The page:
Firing up London food enthusiasm with its charred smokiness and grilling methods is the robata grill; robata being a new buzz word on the food scene it seems. And, whilst unpredictable smatterings of rain are leading to our summer BBQ dreams to be quashed, the robata grill has taken the reigns on grilled food, with restaurants inclusive of Mắm, Bala Baya, Meraki and more putting the robata on our radars.
Short for robatayaki (meaning “fireside grilling”), the robata is a Japanese creation that uses wood or charcoal to create a smoking hot, glowing burn that produces sensational flavours and here’s where to find them…
Meraki, in Greek, describes what happens when you leave a piece of yourself (your soul, creativity, or love) in your work. It’s also the name of a Fitzrovia-based contemporary Greek restaurant and whilst you might leave your soul behind whilst there, one thing that you won’t be leaving is hungry! The charming spot opened not so long ago by the hands of the people behind Japanese robata masters Roka and Zuma. Subsequently, it’s only to be expected that there’s a roaring robata on hand to caramelise the show-stopping dishes on offer.
On the charcoal robata you can expect lip-smacking dishes like souvlaki skewers and keftedes as well as a big ol’ leg of lamb (1.2kg) serving three people. It’s getting hot in here!
It’s all in the name at this snazzy Soho spot. ROBATA, new to Soho, seeks to pop Asian flair on par with 21st century creativity using its robata charcoal cooking methods, championing sharing plates and their famed robata skewers. At the helm? Head Chef Charles Lee, whose influence has seeped across various Michelin starred restaurants. A peek at the menu, made predominantly for sharing, allows the customers to recognise his strong command of Asian cuisines through the creativity of ingredients used.
Skewers are a must; they’re the restaurant’s signature, and use impressive cuts of meat cooked over hot charcoal!
Living up to its namesake, Sushi and Robata uses the famed fireside cooking technique to produce meat, fish and vegetables skewered and slow cooked. Their prize location in Whole Foods in the iconic Bakers Building allows them to make use of a wealth of locally sourced ingredients. Whether it’s brunch, lunch or sharing platters you’re after, the brasserie-style menu allows you to furiously feast. Skewer highlights include miso Atlantic cod, Chilean sea bass and Japanese baby lamb chops.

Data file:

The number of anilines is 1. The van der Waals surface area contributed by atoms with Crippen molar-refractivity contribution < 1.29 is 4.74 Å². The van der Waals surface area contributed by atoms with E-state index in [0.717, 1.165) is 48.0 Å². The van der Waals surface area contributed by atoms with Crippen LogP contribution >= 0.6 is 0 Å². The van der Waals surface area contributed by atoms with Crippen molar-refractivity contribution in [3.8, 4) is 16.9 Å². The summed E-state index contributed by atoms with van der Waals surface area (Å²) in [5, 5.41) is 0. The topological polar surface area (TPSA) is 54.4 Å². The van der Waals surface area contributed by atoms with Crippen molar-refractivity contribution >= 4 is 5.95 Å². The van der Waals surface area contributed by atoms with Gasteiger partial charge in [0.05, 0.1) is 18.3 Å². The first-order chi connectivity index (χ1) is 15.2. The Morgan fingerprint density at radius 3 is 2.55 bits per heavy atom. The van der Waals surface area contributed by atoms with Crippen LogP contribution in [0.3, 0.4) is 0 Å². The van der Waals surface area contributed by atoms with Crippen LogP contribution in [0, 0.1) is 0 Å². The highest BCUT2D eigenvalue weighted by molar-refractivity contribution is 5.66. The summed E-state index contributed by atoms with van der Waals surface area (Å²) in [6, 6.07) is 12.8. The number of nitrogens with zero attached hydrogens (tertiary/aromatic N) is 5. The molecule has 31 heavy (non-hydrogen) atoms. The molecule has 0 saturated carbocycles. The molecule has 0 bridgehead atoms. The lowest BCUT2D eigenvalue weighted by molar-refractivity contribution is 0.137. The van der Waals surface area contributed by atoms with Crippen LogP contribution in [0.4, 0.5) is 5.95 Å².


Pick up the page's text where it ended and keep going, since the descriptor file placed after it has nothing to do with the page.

With a name like Coal Rooms, the use of coal is kinda a given which is why we’re raving about this Peckham-based gem. Coal Rooms, a grill restaurant and café, sits snug in an old ticket office and centres around a coal-fired robata grill. The message of sustainability seeps through the spot, noticed in hearty dishes with ingredients pinched and re-used from dish to dish. On the roaring grill, expect a gutsy menu of meat and fish including highlights of dry aged duck breasts, Mangalitsa cowboy steaks, roasted cod heads, 40 day-aged Dexter sirloin and more.
Flank by Thomas Griffiths, is the Old Spitalfields Market staple that doesn’t shy away from a flame. Offering modern, seasonal and British ingredients in a rustic setting, you can sit counter side or grab and go, whilst feasting on the highlights of prime dry-aged beef and and tongue with mushrooms and gem lettuce fired up over the hot-to-trot grill.
This quirky Tel Aviv inspired restaurant in Southwark warms the hearts of customers with vibrant dishes that showcase Chef Eran Tibi’s inspiration drawn from Israeli dishes. Stuffed with slow-cooked meats and fresh salads, the restaurant is renowned for its tantalising taste bud flavours, but perhaps more renowned for its pittas which it serves blackened from the robata. Further robata dishes include pasta and ribs dish and “bonfire vegetables”.
Swap English BBQ with Vietnamese and take a trip to Mắm where BBQ skewers are cooked to order on their custom-made robata grill. The skewers predominantly feature cuts of chicken but take your chances during the week and you might just come across rare-breed beef and seafood offerings. Mắm, located in Notting Hill, is owned by Colin Tu who has received huge acclaim for his two Salvation in Noodles restaurants – it’s yummy and we highly recommend!
Located on the first floor of Japan House London, you’ll find Akira. Named after Chef SHIMIZU Akira, the restaurant serves up divine seasonal ingredients, cooked over roasting robata. Highlights on the menu include; Wagyu steak, known for its fierce flavour, buttery tenderness and well-marbled texture; and saikyo miso marinated silver cod.
We recently reviewed a restaurant that is has robata all over it – no literally, it’s called ROBATA! Read all about it here